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Iron compound

  1. Jul 27, 2007 #1
    We have this compound in our water that is insoluble in water, partially soluble in HCl (turns it yellow), it is orange when it comes out of the water as a precipitate but whenyou heat it up it turns slightly magnetic with a color change to black then brown but then degrades (or somthing like that) over time it becomes completely non-magnetic with no visible color change. I don't have the right materials to do a reduction with H2. Doesanyone have a clue what this might be? I was always told it was rust. We have methane dissolved in our water too. I have reaserch and i cannot find what it is. Salicylic acid turns it purpleish blue. it does undergo a thermite reaction when mixed with aluminum.
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  3. Jul 27, 2007 #2


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    Its iron. The yellow color in HCl, the salicylic acid test and the ferromagnetic properties are conclusive enough results. The thermite reaction is not specific.
  4. Jul 27, 2007 #3
    I think that you have a mixture of iron hydroxides and iron oxides (rust). HCl would give iron chloride which explains the yellow color. Salicylic acid does form a purple iron(III) complex. When the mixture is heated, the hydroxides decompose to the oxide and thus you are able to initiate a thermite reaction. The magnetic behavior is due to magnetite (Fe3O4).
  5. Jul 27, 2007 #4
    would a mixture of Fe2O3 and Fe3O4 make the compound brown?
  6. Jul 28, 2007 #5
    Fe2O3 is reddish-brown; Fe3O4 is black.
  7. Jul 28, 2007 #6


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    Yes. Rust is rarely pure Fe2O3 - there are various oxides (stoichiometries) - and hydrated oxides, and even oxyhydroxides. There are most likely other impurities.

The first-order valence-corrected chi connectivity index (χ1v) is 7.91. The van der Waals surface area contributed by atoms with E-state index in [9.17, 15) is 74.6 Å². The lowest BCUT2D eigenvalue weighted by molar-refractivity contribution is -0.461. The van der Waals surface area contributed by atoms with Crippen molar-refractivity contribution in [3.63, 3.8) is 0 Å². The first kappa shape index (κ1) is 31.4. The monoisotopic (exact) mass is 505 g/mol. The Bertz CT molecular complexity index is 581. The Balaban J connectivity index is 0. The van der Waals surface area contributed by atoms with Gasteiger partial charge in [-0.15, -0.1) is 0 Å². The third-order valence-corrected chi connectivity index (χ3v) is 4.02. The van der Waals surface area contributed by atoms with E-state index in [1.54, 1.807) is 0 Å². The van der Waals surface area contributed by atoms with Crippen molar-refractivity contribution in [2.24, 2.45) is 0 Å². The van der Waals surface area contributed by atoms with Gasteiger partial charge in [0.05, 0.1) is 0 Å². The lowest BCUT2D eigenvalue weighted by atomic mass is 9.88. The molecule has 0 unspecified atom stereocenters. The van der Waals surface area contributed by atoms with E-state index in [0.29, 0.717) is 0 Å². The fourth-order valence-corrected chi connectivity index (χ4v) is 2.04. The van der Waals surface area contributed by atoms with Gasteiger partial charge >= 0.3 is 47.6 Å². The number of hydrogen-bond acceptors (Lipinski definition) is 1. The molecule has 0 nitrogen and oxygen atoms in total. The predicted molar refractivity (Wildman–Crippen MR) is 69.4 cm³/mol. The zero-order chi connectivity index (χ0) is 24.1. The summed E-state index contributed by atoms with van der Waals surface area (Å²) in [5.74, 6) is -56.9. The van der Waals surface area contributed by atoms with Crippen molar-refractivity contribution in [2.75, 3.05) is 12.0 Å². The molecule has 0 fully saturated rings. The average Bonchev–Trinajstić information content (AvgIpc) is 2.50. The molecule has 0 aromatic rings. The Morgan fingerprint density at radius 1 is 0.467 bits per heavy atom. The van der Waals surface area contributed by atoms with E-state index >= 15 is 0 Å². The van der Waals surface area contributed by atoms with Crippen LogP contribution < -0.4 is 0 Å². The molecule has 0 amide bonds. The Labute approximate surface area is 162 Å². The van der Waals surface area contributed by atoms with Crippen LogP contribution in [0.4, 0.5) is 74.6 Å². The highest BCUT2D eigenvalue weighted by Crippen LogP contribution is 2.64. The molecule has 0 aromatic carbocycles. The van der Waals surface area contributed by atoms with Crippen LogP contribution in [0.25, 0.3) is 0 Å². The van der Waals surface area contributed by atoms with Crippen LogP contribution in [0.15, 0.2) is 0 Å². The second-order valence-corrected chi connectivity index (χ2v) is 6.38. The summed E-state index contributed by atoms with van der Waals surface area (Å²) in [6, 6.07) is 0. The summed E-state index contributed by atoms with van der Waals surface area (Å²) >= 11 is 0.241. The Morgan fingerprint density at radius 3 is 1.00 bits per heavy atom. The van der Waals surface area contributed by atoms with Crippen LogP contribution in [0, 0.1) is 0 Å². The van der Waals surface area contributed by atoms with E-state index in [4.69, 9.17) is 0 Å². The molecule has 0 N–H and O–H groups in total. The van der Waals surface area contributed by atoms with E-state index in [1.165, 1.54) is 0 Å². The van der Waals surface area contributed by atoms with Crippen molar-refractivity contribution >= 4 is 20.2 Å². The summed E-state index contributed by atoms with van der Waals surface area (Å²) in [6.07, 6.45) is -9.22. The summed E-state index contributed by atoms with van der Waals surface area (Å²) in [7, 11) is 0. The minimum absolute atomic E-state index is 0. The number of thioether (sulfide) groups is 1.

8. Jul 29, 2007 #7
    You can't really say the powder that makes up rust is either pure Fe2O3 or pure FeO or pure Fe3O4. It is a crystal matrix with Fe(II) and Fe(III) in it and hydroxide impurities at the crystal-air interface. The formula which indicates the crystals composition is usualyl that which best describes it.

    In this case I would say you have iron oxide, when it's just precipitated it will be best described as Fe3O4 which explains why it's magnetic and when you leave it in air it will convert into orange Fe2O3 as the powder gets further oxidized.
  9. Aug 1, 2007 #8
    Are the hydroxides of iron magnetic?
  10. Aug 1, 2007 #9
    Not to my knowledge but when the hydroxide ions make up only a tiny portion of the total amount of anions, the crytal in it's entirety might still be mostly describable as Fe3O4 and thus magnetic.
  11. Aug 1, 2007 #10


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    Yes, some are.
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